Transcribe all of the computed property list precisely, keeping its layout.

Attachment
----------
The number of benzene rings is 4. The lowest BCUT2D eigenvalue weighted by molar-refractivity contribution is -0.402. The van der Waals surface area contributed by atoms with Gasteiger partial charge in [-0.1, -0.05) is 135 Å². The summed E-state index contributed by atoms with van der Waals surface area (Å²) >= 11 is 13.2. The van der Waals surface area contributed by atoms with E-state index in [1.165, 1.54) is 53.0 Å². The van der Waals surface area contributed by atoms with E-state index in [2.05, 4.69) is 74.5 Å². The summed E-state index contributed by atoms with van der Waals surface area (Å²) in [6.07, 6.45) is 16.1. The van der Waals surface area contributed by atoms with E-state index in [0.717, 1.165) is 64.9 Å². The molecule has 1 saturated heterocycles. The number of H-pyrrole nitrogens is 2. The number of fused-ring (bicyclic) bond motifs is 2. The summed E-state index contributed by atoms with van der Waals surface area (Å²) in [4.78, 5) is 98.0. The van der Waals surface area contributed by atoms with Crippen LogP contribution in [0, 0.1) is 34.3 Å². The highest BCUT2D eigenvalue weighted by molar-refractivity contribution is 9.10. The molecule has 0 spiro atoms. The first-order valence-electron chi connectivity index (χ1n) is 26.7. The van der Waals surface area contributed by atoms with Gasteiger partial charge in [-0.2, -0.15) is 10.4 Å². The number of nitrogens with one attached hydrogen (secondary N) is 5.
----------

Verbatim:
The number of benzene rings is 4. The lowest BCUT2D eigenvalue weighted by molar-refractivity contribution is -0.402. The van der Waals surface area contributed by atoms with Gasteiger partial charge in [-0.1, -0.05) is 135 Å². The summed E-state index contributed by atoms with van der Waals surface area (Å²) >= 11 is 13.2. The van der Waals surface area contributed by atoms with E-state index in [1.165, 1.54) is 53.0 Å². The van der Waals surface area contributed by atoms with E-state index in [2.05, 4.69) is 74.5 Å². The summed E-state index contributed by atoms with van der Waals surface area (Å²) in [6.07, 6.45) is 16.1. The van der Waals surface area contributed by atoms with E-state index in [0.717, 1.165) is 64.9 Å². The molecule has 1 saturated heterocycles. The number of H-pyrrole nitrogens is 2. The number of fused-ring (bicyclic) bond motifs is 2. The summed E-state index contributed by atoms with van der Waals surface area (Å²) in [4.78, 5) is 98.0. The van der Waals surface area contributed by atoms with Crippen LogP contribution in [0, 0.1) is 34.3 Å². The highest BCUT2D eigenvalue weighted by molar-refractivity contribution is 9.10. The molecule has 0 spiro atoms. The first-order valence-electron chi connectivity index (χ1n) is 26.7. The van der Waals surface area contributed by atoms with Gasteiger partial charge in [-0.2, -0.15) is 10.4 Å². The number of nitrogens with one attached hydrogen (secondary N) is 5.